Colombia: Hiking Los Nevados

In Colombia


Hiking Los Nevados

Santa Isabel

Summiting Santa Isabel



An Introduction to Los Nevados

Nevado de Ruiz is one of Colombia’s best-kept secrets… from foreigners. Of course the Colombians remember this active volcano as the cause of the 1985 eruption that erased the entire town of Armero from the map, taking 25,000 lives with it. “The Armero Disaster” is now remembered as the deadliest natural disaster in Colombian history.

Still active, though relatively benign, Nevado de Ruiz’s summit is now within reach for the more daring South American travellers. The Nevado range sits in a line: Ruiz, Santa Isabel, and Tolima. They range from most to least famous, and least to most difficult. Counter intuitively, Nevado de Ruiz is the easiest of the three giants to summit.

Two weeks ago, I decided to test my luck and take on the middle of the three giants. It’s probably the best bet, I assumed, Not the hardest, and also not responsible for the most famous natural disaster in Colombia. Santa Isabel it was!


The Commute

Foreign tourists are excited to discover that a guided tour of Santa Isabel (including transportation, breakfast, and lunch) costs $170,000 Colombian pesos, or roughly $50.90 US dollars at the time of conversion. Not that there is an option; climbers must be accompanied by a certified guide group.

The transportation alone was worth the price. About twenty minutes outside of Manizales— the standard starting point for Santa Isabel and Ruiz— our backroads-equipped jeep hit rough terrain. The ragged gravel, dips, and potholes were enough to jar the most determined sleeper from a pre-hiking nap. Surely, I thought, our tires would meet paved road again soon. Wrong! Come to this hike prepared for a three-hour grueling drive along winding and unpaved roads.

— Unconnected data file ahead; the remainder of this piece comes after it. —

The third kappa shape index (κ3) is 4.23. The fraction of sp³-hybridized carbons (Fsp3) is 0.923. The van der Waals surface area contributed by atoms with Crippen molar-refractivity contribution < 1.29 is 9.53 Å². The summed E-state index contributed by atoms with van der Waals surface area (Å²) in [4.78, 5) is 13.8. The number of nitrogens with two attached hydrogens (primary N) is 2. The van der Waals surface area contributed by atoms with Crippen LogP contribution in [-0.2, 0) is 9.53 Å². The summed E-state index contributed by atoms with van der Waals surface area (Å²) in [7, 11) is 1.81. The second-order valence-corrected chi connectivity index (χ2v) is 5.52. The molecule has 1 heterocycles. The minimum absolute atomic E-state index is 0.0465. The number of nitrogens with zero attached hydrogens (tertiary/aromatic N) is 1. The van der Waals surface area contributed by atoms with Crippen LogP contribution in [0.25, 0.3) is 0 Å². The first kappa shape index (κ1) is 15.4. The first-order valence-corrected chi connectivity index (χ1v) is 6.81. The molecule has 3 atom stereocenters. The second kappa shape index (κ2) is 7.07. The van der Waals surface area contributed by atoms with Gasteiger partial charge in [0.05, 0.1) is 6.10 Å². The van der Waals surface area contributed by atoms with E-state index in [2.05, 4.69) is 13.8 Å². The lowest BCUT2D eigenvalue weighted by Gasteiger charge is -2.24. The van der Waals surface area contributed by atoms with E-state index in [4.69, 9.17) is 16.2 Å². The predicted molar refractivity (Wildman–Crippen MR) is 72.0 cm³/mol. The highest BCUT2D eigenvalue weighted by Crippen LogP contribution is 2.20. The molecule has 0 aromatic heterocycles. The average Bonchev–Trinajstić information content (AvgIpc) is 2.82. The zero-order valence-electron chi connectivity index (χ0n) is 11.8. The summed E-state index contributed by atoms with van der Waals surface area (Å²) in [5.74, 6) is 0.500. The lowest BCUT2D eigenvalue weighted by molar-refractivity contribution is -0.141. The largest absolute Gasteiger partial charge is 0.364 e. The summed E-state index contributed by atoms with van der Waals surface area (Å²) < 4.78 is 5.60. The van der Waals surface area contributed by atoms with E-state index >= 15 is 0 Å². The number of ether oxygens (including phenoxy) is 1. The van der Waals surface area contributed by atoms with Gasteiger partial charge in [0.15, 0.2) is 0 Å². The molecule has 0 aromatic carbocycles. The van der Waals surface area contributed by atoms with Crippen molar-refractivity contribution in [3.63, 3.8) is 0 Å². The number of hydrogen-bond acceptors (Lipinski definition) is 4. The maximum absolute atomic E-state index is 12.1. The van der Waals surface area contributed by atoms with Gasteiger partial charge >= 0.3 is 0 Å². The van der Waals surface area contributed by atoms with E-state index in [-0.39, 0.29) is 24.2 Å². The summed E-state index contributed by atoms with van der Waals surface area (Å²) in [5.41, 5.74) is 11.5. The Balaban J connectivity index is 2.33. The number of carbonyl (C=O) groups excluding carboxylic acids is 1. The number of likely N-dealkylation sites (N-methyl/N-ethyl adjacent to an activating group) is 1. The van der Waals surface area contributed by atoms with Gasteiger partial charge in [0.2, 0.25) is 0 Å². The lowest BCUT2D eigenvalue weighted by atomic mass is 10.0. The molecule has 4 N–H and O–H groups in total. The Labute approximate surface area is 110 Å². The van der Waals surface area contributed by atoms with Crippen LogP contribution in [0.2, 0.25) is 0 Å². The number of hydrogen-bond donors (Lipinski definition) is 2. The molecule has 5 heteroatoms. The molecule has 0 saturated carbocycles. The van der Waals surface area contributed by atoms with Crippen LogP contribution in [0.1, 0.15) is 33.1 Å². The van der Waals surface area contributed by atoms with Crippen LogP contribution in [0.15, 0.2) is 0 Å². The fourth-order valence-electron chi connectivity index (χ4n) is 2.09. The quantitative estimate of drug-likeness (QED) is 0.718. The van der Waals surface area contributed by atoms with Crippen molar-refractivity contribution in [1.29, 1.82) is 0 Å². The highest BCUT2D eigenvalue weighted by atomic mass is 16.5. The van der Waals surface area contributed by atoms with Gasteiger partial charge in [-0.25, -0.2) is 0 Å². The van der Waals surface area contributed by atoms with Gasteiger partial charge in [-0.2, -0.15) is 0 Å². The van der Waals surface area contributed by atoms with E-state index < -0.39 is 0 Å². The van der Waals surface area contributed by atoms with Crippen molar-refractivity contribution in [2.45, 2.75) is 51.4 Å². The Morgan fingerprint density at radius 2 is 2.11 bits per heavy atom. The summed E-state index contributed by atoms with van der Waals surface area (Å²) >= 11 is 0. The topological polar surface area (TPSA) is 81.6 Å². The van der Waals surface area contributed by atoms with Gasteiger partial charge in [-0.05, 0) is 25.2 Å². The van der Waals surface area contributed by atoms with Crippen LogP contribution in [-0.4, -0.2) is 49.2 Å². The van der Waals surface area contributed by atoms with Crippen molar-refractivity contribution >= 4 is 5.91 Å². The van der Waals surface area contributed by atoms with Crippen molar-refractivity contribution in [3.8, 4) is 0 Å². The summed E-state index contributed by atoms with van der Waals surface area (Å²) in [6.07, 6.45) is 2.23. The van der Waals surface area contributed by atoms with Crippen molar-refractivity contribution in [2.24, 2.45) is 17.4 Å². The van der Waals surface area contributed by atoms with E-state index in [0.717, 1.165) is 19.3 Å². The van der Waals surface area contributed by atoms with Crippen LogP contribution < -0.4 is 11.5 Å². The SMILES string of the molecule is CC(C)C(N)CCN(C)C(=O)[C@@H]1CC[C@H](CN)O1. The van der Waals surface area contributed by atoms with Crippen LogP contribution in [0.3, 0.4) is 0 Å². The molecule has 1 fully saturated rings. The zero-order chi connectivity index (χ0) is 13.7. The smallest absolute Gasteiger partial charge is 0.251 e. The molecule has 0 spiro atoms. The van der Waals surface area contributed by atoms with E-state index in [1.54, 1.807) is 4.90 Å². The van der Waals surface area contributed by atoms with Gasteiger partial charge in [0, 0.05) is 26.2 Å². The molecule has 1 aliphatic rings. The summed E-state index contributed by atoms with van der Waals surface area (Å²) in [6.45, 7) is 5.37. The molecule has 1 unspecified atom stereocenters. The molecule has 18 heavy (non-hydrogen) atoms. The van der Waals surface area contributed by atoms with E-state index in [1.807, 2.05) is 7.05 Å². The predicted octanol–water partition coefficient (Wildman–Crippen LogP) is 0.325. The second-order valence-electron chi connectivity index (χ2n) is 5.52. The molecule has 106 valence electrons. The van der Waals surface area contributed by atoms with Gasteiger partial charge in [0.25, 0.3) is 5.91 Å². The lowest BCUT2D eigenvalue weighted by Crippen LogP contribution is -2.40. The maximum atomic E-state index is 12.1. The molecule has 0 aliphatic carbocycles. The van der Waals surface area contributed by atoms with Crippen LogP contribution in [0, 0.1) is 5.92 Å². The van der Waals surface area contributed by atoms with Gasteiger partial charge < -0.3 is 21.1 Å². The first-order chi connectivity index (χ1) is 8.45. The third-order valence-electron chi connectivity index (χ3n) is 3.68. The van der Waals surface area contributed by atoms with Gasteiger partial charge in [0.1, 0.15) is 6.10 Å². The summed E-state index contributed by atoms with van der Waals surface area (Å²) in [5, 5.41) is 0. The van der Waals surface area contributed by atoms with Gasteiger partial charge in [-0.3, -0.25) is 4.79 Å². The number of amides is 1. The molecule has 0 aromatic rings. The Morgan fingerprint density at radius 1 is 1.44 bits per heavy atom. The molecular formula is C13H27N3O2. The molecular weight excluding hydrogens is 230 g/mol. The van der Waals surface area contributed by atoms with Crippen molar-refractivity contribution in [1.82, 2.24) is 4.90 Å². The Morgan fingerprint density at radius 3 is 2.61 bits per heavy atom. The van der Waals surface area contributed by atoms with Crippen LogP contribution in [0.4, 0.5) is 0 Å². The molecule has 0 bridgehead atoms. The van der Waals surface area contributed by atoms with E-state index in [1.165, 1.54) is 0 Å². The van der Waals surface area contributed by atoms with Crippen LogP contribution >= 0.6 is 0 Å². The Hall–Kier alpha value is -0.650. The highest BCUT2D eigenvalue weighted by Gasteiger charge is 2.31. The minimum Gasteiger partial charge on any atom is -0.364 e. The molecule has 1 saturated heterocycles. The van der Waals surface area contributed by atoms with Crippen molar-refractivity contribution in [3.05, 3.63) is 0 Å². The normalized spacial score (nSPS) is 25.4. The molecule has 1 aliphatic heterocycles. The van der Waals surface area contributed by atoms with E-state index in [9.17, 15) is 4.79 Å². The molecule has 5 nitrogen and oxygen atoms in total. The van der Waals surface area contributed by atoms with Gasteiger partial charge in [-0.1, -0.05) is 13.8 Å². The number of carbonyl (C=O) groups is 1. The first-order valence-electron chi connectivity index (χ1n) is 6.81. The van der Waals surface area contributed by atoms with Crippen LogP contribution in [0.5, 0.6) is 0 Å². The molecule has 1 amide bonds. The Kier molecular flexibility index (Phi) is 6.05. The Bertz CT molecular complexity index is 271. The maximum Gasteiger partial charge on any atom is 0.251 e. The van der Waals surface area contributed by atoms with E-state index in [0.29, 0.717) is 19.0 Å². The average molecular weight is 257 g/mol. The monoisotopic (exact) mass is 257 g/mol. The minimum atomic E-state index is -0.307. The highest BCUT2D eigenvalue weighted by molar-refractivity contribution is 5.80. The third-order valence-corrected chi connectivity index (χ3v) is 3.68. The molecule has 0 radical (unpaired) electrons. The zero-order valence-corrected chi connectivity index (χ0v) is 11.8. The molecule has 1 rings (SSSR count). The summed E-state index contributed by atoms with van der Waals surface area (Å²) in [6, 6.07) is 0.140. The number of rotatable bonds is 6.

For those who are able to survive the drive outside of a Dramamine-induced sleep, the views are stunning. As the jeep climbs in elevation, the scenery changes, shifting from light green pastures to deep verdant jungles. Perhaps most importantly, the cascading Waterfall Rio Nereidas appears on the right shortly after a breakfast stop.

If you haven’t been travelling through Colombia for long, do not be surprised when a bowl of soup appears before you at 6:00 AM, breakfast time. The jeep stopped at a quaint village restaurant, about an hour and a half into the drive. Two women cooked the breakfast in front of the diners, working in a small kitchen complete with a roaring fire that filled the open air restaurant with its smokey scent. In preparation for the hike, climbers received a hearty meal: Sancocho, an arrepa, an egg, a chinchuron, and— of course— coffee.

No time for dilly-dallying! The second half of the drive awaited, and it was by far the most beautiful. We passed the waterfall, and slowly the dense trees and underbush faded to emerald. As the jeep climbed, passengers may have noted a shortness of breath or a headache. Guides urge climbers to drink plenty of water beforehand, and this is where their cautionary words truly manifested themselves! Water staves off the inevitable altitude sickness that accompanies the thousands-of-meters climb.


The Ascent

Finally, the white dome of Santa Isabel presented itself at just under 5,000 meters, with the shorter Nevado de Ruiz peeking out over its shoulder. The base was surprisingly dry, characterized by desert grasses, colorful flowers, and the extraterrestrial-looking, elongated cacti, which reached well over six feet.